The number-one question people ask us is, "What possessed you to move to Mexico?" The number-one answer we give is that we simply could no longer afford to live in America, so we found a country where we could, and moved there.We found ourselves in a position not unlike many Americans: A major illness strikes, unexpectedly, and though insured and with incomes, the cost of funding the illness simply becomes too much.
Kudos For Monsanto Company
I applaud Monsanto for their R and D. I would like to meet the head R and D man there and shake his hand for his drive and stick-to-it-ness to find solutions to feed the world.
America Needs Election Reform to Ensure Congressional Honesty
America must implement a policy on Election Reform that is equitable and fair to everyone. It is something we must do if we are to be a progressive society, a society for everyone, rich or poor.
The American Worker: Downward Mobility
All the indicators show an improving economy and, finally, the start of job growth. More than eight million unemployed workers see hope around the corner and re-enter the nightmare of job search with increased enthusiasm and the positive outlook they lost six months ago when they virtually gave up on ever finding a good position.
Lawyers and Franchising
It is amazing how the Federal Trade Commission has destroyed franchising, by selling the industry out to lawyers. We need to have accountability for the regulators and we can start by firing the head of the Franchising Group at the Federal Trade Commission and anyone who has worked in that department in the last 6-10 years.
FTC Fixing SPAM?
Is the Federal Trade Commission really stopping SPAM? Is the FTC and all of our tax dollars doing any good reducing SPAM? Why do we even bother to pretend? Did the FTC assume that its publicity alone would scare the spammers into quitting? The FTC is quite arrogant in that case. They spent over a year having meetings trying to define what SPAM actually was; then when we ask for a progress report as the SPAM had increased they say: "We are working on it, we need to redefine SPAM.
Democracy, War and the Media - Uneasy Bedfellows All Round
Recent international wars and the often spectacular ways in which the established media is covering them, have given media researchers ample opportunity to see whether technological developments are giving us the opportunity to have a closer experience of democracy.It is logical to assume that new technology empowers us all.
FTC Hurts Franchising Consumers
Last Summer the Federal Trade Commission came out with a report citing all the changes that might be considered in a future rule making for the franchise rule. It addressed comments made back in 1995 and 1999.
A Look Ahead to 2008 (Part II)
Last week, I began my look ahead to the 2008 presidential campaign with the potential Republican candidates. Today, I will continue by taking a look at the potential Democratic candidates.
Dole, Kemp, Trusting People
Many in the peanut gallery of society are so quick to attack the republican party, out of duty to their side of the sound and fury of human endeavor, however if you are really going to attack people without debating their concepts then in fact you are no better than those you condemn. I recommend to all that you look at both sides and see how similar we really all are.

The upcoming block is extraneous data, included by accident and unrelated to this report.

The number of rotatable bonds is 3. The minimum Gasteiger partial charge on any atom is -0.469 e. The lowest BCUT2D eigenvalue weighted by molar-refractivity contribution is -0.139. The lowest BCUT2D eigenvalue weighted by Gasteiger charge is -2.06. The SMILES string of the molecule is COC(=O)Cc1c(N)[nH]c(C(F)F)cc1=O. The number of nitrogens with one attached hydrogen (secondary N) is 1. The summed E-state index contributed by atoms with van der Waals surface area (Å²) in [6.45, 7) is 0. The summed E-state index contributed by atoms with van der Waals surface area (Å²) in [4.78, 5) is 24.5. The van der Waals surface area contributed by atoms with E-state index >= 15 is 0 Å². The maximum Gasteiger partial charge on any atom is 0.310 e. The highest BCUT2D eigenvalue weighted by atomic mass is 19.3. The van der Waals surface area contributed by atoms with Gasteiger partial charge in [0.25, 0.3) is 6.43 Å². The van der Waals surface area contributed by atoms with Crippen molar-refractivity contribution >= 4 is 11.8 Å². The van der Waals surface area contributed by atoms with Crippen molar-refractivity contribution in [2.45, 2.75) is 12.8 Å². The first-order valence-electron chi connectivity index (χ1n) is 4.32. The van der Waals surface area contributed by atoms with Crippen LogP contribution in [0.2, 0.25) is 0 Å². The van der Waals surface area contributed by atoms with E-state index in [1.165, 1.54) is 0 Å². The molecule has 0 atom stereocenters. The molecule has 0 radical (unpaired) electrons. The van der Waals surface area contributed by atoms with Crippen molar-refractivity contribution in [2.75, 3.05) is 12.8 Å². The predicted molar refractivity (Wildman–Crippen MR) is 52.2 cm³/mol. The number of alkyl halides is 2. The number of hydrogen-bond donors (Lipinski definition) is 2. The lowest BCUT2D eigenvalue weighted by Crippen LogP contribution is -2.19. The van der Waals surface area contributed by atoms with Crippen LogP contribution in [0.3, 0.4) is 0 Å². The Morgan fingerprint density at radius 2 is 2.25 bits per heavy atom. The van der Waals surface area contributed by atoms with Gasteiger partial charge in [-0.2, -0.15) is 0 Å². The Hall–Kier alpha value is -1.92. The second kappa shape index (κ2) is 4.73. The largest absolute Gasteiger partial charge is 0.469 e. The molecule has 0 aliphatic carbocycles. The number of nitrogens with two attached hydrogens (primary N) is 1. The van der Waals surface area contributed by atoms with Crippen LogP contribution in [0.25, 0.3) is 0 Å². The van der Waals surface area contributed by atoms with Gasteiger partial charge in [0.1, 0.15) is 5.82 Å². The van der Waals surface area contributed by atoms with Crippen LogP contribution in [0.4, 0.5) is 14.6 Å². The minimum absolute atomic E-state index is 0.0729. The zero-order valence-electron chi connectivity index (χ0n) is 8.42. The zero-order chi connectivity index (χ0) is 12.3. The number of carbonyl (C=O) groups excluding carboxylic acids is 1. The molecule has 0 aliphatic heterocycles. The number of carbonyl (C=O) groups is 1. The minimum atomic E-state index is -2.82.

Toll Ways Hurt The Flow of Transportation
The United States has never done a full study on the economic losses caused by the toll ways, which impede our daily lives and the flow of our transportation. Transportation is vital to the health of a nation, its GDP and the flow of commerce and trade.
The New Goo Review is Coming Right At You
Non-lethal Goo Concepts have been tossed around by many war planners and Advance Weapon Think Tanks as an alternative to lethal force. Impeding the enemy army advancement and rendering them useless in battlespace has several positives.
Droughts, Dirty Water and Disease
When we go through periods of droughts we also have other problems, which are increased. Things such as West Nile Virus, Bark Beetles, Disease Epidemics, Med Fly and realize these problems which occur during certain weather periods are compounded when the cycles get out of control.
Chinese Ministry of Information Internet Registration Laws
China maybe stopping some of the SPAM coming into the United States by getting tough on Internet users. Currently about 30 percent of all SPAM comes from China.
Are Social Security Private Accounts a Good Deal or Raw Deal for African Americans?
How many legs does a dog have if you call the tail a leg? Calling the tail a leg doesn't make it a leg. -- Abraham LincolnWhew! I almost wrote a really long article about the Social Security System and what it means to Black folks.
The Elephant Roared and Brought Forth a Turd: A Case Against Democratizing the Middle East
The original vulgarity was bylined: ?The Constipation of America's Mid-East Peace Policy!It is with some trepidation that I embark upon this discourse; for one, out of respect for elephants, but more so because within the American framework of democracy I have so greatly benefited. Thus, to liken the extension of America's efforts to democratize the civil administrations of Moslem states-even with the caveat "considering cultural sensitivities"-to the intestinal hardships of our beloved pacaderm is in itself cause for internal consternation, reflection, and a longing for interior relief.
"When you are right you cannot be too radical; when you are wrong you cannot be too conservative." - Dr.
home | site map
All articles are copyright to their owners.
Note: this website lists articles, We do not Write Articles !